In the past quarter Barnes and Noble (BKS) made a quarterly profit of 15 cents per share, much of this by tightening the belt and reducing sales expenses and inventory, and by reducing the investment in the money burning "Nook" products. Balancing the budget is commendable. They have made some right decisions. It's the only way the business can survive in the ever increasingly competitive market for retail books.
Where does this leave them as far as long range profitability and share value? Let's consult the most recent Financial Reports and the numbers for BKS reported on Google Finance.
Let's start out with some very optimistic assumptions:
Let's assume they are able to achieve the same efficiencies and profits for every quarter from now until the end of time.
Let's assume sales do not continue to fall
Let's assume that the business prospects are just as good as they are for Apple or Microsoft, and give BKS a price to earnings ratio of 13.
This gives us an annual profit of 60 cents and a stock valuation of 13 x $.60 = $7.80; this is about half what BKS is currently selling for, $13.78. Now let's start looking at some of the bad news.
First, sales are down, from $1.88 billion a year ago to $1.73 billion this most recent quarter. Most other book chains are seeing the same thing. How many bookstores have we seen go bankrupt in the past ten years? So perhaps the $7.80 valuation is high. A declining business, even if profitable, should have a lower stock valuation.
The profit numbers are also suspect. One quarter of profits doesn't make the year a winner. BKS lost $3.02 per share in the most recent year, up from a loss of $1.34 in the previous year and a loss of $1.22 the year before that.
Consider that the total of cashable assets, by which I mean current assets, cash and accounts receivable and prepaid expenses, but not including inventory, is $2,047 million (current assets) - $1,410 million (inventory) = $637 million dollars (cashable assets).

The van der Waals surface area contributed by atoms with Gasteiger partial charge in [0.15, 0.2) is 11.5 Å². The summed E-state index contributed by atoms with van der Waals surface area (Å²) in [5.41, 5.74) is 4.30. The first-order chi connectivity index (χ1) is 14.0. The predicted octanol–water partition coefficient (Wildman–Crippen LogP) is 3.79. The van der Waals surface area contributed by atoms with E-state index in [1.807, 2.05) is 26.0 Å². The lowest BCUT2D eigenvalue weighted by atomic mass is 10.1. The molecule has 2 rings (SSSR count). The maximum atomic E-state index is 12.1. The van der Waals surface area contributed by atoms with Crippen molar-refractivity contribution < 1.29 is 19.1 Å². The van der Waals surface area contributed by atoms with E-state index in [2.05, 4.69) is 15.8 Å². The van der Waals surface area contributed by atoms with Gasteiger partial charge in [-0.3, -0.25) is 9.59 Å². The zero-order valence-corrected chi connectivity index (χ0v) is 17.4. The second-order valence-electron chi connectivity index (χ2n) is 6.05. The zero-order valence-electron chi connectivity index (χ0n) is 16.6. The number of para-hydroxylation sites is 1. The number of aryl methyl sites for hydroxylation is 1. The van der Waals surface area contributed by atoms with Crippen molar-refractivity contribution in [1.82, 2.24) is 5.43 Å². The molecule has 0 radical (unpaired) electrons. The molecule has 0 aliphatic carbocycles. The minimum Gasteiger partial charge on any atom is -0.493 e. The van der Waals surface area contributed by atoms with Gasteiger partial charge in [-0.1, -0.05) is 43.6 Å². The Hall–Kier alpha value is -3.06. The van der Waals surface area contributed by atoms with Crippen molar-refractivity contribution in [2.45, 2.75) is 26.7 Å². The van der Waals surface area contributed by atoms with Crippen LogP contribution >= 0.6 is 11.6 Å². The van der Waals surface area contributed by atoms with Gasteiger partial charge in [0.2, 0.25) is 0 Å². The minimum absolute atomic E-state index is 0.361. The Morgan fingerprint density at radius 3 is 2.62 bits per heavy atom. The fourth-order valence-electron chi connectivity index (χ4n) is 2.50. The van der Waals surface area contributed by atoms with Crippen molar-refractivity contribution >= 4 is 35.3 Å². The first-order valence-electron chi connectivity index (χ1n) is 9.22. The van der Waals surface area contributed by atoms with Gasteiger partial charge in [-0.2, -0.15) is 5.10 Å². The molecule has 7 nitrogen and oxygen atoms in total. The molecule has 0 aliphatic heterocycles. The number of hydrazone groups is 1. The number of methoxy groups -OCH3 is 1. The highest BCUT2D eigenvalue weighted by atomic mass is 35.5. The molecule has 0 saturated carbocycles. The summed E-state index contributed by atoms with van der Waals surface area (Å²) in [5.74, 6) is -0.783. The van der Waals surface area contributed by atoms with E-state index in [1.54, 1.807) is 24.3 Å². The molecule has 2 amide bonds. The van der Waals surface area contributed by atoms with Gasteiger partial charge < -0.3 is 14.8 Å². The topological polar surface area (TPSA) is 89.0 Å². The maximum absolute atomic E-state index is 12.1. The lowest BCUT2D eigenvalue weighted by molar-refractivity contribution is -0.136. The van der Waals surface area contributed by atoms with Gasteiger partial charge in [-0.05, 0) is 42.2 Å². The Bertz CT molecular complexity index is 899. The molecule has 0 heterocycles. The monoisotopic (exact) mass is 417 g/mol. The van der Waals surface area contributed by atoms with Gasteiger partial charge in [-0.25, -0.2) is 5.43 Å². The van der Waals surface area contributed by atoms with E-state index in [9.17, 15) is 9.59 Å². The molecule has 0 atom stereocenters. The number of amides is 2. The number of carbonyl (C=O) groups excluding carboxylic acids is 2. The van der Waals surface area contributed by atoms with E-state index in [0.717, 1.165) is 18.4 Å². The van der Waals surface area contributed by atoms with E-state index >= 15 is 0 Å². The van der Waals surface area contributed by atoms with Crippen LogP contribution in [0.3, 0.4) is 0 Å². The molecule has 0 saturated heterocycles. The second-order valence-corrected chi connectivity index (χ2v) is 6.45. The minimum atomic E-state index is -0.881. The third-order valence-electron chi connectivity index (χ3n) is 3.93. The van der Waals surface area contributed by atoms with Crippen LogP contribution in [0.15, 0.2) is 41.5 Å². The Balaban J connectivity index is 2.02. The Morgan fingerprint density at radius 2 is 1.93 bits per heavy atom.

We must subtract from this those bills that need to be paid right away, the current debt of $1,700 million:
$637 million - $1,700 million = $1,063 million
What we see is an immediate budget shortfall of more than a billion dollars. The company is underwater.
Barnes and Noble's financial statements obscure these numbers by listing inventory as a current asset. That may be fine by accounting principles, but you can't pay your rent with a load of books. Also, if you are planning to stay in business, you are going to have to replace inventory you sell. I'm leaving inventory out of the cashable assets you can use to pay bills.
Does this mean BKS is out of business? Not really. The BKS core business of retail book sales is in fact profitable; it's the Nook that is dragging them down. It's an anchor they just can't shake loose. They've taken $300 million from Microsoft (MSFT) for Nook, they've made all kinds of promises to investors, and it's clear that they don't have a real plan to cut Nook free. Nook loses something like $500 million a year, and if spun off, would fold within a few months.
Where would that leave BKS? Well, it would be better off. Let's do a reality check. Do the numbers discussed here really match our gut sense of what is going on with BKS?
We have a declining but profitable retail book business. We have relentless pressure from Amazon (AMZN), and a problem with online books sales that cannibalize retail sales. We have the Nook segment, which started with huge promise but doesn't seem to be working out. We have a quarter of profits but a general trend of even increasing losses.
What does it add up to? It's ominous that 25.9% of the float for BKS is short sales.
Competitors like Borders have gone out of business. Those that remain, like Indigo Books (OTC:IDGBF) in Canada, are having a very hard time and are losing money. If you set aside the Nook, it's very hard to see much difference between the business models of Indigo, Borders, and Barnes and Noble.
BKS chair and chief cheerleader, Leonard Riggio, recently sold off 2 million shares for $27.6 million, a significant portion of his share of the business. He's well informed about BKS business opportunities, and selling.
Meanwhile stock touts like the folks at Zacks keep pumping out publicity releases that telling us that BKS is solid, profits are around the corner, and the stock is sure to hit new highs within the next year. That just doesn't make any sense. One wonders whether they may have some conflict of interest, because the advice is so incredibly bad, so incredibly in violation of basic rules of common sense.
When a sizeable group of investors are delusional about the price of a stock, when it appears that market manipulators are pushing prices up when in fact they should be falling, this an ideal opportunity for short sales. For BKS, short sales are so popular there generally aren't many short shares to be had. For the investor who wants to get involved in BKS, put options remain a good choice.
I have been following Barnes and Noble closely for several years. An earlier article discusses BKS and problems in their financial reports business model.
Additional disclosure: I have an investment position that is consistent with the opinions stated in this article.